A previously unknown autoimmune muscle disease involving sudden onset of debilitating muscle pain and weakness has been identified by researchers at Washington University School of Medicine in St. Louis. The syndrome easily could be mistaken for other muscle diseases that require different treatment, so the findings are expected to help physicians treat patients appropriately, the researchers said.
“We observed only four patients in more than 20 years, so it’s very rare,” said senior author Alan Pestronk, MD, a professor of neurology, and of pathology and immunology. “It has never been described before, and it seems to be treatable, so it will be helpful for physicians to be aware of it. People don’t need to be afraid this is going to happen to them, but in the extremely rare event that it does, physicians should now have the tools to respond.”
The findings are available in the April 6 issue of the journal Neurology.
In 1996, Pestronk, who leads the university’s Neuromuscular Disease Clinic, was reviewing microscope slides of muscle from a patient with muscle pain and weakness when he saw something odd: Scavenger cells that normally feed on dead material were crowded around injured muscle fibers.
“This was an unusual enough situation that I kept it in my memory and stayed on the lookout for other cases like this,” Pestronk said.
Over the next 22 years, he encountered three more patients hospitalized for muscle pain and weakness whose biopsies showed muscle breakdown coupled with scavenger cells. By carefully analyzing the biopsies, Pestronk and colleagues discovered that the patients’ own muscles were under assault by immune scavenger cells known as histiocytes. They named the newfound syndrome large-histiocyte-related immune myopathy.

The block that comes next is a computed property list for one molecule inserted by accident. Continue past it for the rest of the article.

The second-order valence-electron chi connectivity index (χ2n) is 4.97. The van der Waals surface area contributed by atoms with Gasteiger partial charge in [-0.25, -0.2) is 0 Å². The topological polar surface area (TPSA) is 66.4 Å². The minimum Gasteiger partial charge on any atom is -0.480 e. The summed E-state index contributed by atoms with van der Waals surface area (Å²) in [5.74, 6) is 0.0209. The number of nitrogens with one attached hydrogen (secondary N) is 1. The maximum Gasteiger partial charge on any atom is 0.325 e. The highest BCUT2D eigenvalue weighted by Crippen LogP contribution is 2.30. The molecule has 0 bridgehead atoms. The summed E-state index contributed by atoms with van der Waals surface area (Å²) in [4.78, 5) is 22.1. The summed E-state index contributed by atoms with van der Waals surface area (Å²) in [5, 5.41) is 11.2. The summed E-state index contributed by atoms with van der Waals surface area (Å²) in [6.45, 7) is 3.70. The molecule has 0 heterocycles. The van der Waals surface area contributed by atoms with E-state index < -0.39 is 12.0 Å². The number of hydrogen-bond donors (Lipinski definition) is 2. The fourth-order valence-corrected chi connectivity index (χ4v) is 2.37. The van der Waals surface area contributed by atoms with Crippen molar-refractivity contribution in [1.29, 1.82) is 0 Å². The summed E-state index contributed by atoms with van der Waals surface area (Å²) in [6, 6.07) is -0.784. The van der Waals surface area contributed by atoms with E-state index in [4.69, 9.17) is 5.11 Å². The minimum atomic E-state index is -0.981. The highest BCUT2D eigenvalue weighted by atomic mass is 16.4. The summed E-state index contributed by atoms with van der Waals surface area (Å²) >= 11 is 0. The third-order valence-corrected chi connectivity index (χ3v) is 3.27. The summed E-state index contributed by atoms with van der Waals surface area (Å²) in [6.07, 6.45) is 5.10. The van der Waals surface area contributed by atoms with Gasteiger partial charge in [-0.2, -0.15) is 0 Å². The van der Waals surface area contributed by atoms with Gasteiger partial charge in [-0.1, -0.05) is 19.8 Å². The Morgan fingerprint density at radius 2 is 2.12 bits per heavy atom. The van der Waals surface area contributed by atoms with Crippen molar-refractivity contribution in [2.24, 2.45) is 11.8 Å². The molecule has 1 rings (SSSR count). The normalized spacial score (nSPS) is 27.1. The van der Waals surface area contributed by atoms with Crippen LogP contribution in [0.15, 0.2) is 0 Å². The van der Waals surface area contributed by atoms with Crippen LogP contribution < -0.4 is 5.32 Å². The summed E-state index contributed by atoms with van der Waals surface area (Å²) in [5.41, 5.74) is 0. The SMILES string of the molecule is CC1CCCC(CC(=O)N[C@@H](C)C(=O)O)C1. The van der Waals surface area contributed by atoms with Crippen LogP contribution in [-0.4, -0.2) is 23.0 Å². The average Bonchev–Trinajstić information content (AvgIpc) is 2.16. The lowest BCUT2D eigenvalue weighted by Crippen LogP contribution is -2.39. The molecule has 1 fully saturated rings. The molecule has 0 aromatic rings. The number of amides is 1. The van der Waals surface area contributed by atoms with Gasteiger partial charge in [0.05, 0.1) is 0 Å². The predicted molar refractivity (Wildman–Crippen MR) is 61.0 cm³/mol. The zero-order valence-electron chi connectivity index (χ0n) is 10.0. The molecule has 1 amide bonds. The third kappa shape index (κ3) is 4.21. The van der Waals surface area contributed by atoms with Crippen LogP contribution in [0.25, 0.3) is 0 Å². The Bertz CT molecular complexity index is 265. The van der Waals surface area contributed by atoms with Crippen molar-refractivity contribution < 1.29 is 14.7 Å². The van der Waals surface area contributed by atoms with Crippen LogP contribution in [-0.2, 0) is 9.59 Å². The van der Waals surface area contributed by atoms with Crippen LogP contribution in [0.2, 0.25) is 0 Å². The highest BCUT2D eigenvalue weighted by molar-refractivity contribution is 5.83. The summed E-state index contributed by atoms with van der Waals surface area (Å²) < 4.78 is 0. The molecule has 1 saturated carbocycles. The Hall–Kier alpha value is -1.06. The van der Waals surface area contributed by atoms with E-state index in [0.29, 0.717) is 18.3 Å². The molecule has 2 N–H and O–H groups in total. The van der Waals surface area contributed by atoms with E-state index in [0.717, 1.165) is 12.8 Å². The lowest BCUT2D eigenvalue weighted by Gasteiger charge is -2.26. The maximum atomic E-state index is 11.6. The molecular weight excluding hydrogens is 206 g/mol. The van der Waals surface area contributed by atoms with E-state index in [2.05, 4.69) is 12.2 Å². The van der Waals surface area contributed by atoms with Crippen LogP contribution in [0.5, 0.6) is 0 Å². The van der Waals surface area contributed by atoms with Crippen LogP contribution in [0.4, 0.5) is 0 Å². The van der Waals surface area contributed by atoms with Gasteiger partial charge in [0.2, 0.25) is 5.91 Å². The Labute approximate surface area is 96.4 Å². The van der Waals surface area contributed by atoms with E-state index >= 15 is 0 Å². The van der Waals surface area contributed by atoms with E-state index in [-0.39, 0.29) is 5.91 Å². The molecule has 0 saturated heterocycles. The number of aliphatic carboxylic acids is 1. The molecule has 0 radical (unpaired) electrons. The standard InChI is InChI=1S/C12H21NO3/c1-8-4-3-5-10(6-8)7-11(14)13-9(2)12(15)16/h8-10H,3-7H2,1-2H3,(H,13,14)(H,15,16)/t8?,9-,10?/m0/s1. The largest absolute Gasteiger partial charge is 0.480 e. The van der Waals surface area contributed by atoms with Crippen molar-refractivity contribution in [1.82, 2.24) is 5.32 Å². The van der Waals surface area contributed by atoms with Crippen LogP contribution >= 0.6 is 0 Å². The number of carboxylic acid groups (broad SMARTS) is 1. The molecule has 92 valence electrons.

The disease also reflects a new way in which the immune system can damage muscle cells. Understanding how muscle fibers are damaged by immune cells could lead to ways to prevent the damage.
“There are several immune muscle diseases where the primary damage you see under the microscope is muscle fiber breakdown. Each of those diseases has a different prognosis and requires a different treatment,” Pestronk said. “Physicians need to recognize the immune nature of this condition in order to treat it appropriately.”
Three of the patients improved when treated with immunomodulating therapy such as steroids and have not relapsed since. The fourth was undergoing cancer treatment when the muscle symptoms developed, and he died due to cancer shortly afterward.
Further, while muscle pain and weakness brought the patients into the clinic, all four were also anemic and had other shared symptoms, so accurately diagnosing people with the syndrome would help doctors manage and treat their other symptoms as well, Pestronk said.
The condition also could be mistaken for rhabdomyolysis, a disease in which muscle fibers break down due to injury, overexercise or other reasons. This syndrome generates results similar to rhabdomyolysis on a blood chemistry work-up. But people with rhabdomyolysis usually recover on their own, whereas the new syndrome can be effectively treated with anti-inflammatory drugs.